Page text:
This will be my last post with images from my Asia Foundation Sri Lanka assignment. I hope you have enjoyed my thoughts and insights about shooting for an NGO.

For this final Sri Lanka post, I have selected 45 images to show and although I could probably go on and on about each one of them I will just share some brief thoughts, suggestions and/or camera settings about each.

While touring several sites with a group of Korean NGO personnel, we came by a group of children out for a field trip at a historic seaside site. Started photographing the children and they were all very excited. One child in particular caught my eye and I spent a fair amount of time focusing on her. After the excitement was over and the group dispersed, I had the opportunity to photograph this beautiful girl against a monochromatic green wall. The use of a simple, rich color toned background, really helps the subject to pop off of the canvas.

Of course, there was a shopkeeper attached to the vegetables and so while interviewing him I used my 17 to 35mm F2.8 lens to get an environmental portrait which shows the shopkeeper himself, with his vegetable stand in the background. I was lucky enough that another man was standing at the far end of the vegetable stand and although he is out of focus because I selected a shallow depth of field, he adds a bit of visual interest making the photograph appeared to have more depth and a bit more content.

The entire market was painted yellow and I saw this bicycle up against a wall and thought it might be something that the NGO could use so I photographed it using a bit of exposure compensation to the negative to bring out the saturation and contrast.

There was a shopkeeper whose business was fortune telling. Apparently, there exist  some software devoted to numerology and fortune-telling,  and so now rather than reading one’s palm or using tarot cards,  fortunetellers are breaking into the digital age! Apparently she’s doing a good business with her fortune telling business, as evidenced by her jewelry and nice clothing.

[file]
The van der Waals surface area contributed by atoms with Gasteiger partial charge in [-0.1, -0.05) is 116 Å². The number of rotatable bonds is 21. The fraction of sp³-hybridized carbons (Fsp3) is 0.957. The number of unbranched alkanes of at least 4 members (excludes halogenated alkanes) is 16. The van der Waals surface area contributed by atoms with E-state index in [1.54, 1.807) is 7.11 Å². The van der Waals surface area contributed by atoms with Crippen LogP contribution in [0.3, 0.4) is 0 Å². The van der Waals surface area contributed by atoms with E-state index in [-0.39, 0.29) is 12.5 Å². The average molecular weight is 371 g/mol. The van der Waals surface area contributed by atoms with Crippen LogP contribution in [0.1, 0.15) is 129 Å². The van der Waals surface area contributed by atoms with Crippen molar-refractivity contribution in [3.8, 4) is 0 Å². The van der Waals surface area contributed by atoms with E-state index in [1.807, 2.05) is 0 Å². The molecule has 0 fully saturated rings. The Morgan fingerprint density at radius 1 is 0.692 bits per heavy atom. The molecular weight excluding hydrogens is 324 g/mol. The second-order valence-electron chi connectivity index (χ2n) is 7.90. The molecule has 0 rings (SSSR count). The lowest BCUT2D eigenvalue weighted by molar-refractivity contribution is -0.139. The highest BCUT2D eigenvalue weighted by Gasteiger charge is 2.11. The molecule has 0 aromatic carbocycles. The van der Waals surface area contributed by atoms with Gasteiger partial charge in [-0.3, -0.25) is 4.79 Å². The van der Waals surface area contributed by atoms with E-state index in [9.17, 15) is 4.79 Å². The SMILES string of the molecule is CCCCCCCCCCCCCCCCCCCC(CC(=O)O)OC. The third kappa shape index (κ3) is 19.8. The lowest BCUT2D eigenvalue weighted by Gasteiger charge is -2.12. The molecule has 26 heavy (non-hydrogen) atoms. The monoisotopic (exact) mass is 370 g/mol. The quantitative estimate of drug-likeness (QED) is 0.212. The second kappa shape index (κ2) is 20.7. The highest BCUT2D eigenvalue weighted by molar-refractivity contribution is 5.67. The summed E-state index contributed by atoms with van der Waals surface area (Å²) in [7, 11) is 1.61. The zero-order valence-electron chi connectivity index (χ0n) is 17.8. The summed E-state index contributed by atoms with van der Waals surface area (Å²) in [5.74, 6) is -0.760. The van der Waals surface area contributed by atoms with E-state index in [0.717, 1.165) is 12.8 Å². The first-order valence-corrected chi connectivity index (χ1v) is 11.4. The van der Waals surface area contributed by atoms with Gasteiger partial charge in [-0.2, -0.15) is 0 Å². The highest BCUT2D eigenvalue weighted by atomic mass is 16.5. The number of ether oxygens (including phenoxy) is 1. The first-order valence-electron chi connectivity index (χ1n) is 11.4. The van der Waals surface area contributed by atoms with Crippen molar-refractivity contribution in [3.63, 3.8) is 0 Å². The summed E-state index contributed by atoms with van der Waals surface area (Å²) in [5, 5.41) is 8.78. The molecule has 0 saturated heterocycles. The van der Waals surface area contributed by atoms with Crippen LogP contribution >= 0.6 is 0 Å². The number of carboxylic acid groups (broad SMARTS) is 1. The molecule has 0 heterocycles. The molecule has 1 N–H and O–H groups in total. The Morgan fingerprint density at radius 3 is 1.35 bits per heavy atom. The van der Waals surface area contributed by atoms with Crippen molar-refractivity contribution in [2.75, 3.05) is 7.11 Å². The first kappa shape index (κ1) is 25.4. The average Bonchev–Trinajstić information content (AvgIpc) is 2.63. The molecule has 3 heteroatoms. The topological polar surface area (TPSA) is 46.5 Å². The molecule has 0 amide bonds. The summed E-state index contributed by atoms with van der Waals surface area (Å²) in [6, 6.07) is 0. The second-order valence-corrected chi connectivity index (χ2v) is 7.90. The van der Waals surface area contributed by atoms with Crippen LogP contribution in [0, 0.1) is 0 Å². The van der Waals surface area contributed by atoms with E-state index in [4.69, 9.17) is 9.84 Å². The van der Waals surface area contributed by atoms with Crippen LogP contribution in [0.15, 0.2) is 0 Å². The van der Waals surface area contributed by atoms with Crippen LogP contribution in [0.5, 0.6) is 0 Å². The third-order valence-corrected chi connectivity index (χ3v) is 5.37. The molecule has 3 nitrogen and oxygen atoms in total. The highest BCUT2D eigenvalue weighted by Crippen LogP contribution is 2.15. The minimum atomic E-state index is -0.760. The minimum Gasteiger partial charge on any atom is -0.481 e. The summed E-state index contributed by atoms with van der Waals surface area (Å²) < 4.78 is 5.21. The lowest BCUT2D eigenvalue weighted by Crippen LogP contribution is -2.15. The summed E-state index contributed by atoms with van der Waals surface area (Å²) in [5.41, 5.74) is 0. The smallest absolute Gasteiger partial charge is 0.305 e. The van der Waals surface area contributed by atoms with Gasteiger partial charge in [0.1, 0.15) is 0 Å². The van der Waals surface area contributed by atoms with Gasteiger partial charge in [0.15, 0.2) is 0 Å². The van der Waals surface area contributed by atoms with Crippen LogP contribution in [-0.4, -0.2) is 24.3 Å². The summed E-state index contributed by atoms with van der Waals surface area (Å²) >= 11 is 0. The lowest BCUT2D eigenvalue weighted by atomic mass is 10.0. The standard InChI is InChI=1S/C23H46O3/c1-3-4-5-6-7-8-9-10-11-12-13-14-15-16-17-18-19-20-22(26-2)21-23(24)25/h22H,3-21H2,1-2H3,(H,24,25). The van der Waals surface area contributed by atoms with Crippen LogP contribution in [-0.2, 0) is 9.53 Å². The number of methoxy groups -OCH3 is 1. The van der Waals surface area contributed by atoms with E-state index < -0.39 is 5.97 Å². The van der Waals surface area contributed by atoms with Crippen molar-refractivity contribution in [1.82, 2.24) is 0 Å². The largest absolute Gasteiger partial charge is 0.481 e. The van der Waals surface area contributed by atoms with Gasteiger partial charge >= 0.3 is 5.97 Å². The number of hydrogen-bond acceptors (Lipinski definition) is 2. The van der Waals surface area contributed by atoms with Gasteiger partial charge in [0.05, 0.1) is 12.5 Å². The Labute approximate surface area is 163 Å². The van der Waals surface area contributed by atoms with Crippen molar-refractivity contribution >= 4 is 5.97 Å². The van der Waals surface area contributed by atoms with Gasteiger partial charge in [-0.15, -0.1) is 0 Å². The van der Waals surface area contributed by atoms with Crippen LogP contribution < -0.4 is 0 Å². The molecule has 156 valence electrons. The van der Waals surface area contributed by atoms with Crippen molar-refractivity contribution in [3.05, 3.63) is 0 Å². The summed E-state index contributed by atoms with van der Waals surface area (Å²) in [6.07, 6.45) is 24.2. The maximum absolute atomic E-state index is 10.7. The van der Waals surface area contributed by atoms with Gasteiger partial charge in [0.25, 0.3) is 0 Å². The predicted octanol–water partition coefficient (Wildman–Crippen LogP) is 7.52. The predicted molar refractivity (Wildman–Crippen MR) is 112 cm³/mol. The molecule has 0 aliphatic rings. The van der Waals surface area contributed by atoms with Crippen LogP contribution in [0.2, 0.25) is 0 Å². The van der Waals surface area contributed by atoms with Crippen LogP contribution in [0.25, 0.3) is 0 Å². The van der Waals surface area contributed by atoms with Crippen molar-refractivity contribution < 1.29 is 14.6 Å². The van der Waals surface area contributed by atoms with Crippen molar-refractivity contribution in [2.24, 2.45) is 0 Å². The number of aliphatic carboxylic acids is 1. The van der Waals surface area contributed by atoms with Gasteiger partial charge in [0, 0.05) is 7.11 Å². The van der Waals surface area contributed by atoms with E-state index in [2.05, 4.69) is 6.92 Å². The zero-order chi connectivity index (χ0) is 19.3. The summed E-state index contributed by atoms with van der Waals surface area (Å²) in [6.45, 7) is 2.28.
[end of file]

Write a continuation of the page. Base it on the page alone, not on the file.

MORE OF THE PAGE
Of course, I have additional pictures of her in her business working, and I even took a little bit of video during Brent’s interview of her.  I am not sharing those images with you now, due to time and space constraints.

There is a phenomenon in Sri Lanka that is ocurring much like  what happened in the United States after the Civil War. There are vendors from the south of the country who see the post-Civil War opportunities in the northern areas. During the war in Sri Lanka, there were a lot of things that were just unavailable because of the security situation and the inability of businesses to move products from the north to the south. So, like the carpetbaggers in post-Civil War USA, vendors come from the South to hawk all sorts of products near the markets. They set up small stalls on blankets or tarps near the side of the road. This makes vendors who pay rent for stalls in the markets a little bit angry because these carpetbaggers are selling things without a permit,  along the sides of the road on the entrance way to the market. Some of these vendors are very forward and aggressive and as you can see by the photograph here, Thomas (this man) was placing a necklace around my head trying to entice me to buy it for me to photograph as he tried to place it on my head. All I had to do was wait for the moment when the necklace that he was trying to place on me created a frame around his face. Using my 17 to 35mm F2 .8, I photograph him and place necklace on me, with his illegal markets stall in the background.

On the periphery of the market, which is usually my favorite place should, I found a vendor who was selling peanuts. The light in this particular location was quite nice, and although we didn’t interview this person for part of the NGO job I did find that it made a nice photograph.

The Asia Foundation does a program called Books for Asia, so we visited a school and after meeting with the principal were given permission to photograph the students. I love shooting in elementary schools and the first thing that I usually do is tell the teacher that she and the students should continue to teach and learn normally and try not to pay attention to me. Of course all the children are very interested in what I’m doing and they laugh and giggle as I take photographs of their class.

I photographed in the school for probably 15 or 20 min. using a variety of focal lengths to create different style pictures that might be useful to be a foundation. Notice that I took low positions and high positions using both lenses. It is important to move around and try different perspectives otherwise all of your images will start to look very similar, and what the NGO needs is a variety of images that might be used in a variety publications. In general, I try to choose angles where I can have a main subject with supporting elements in the background.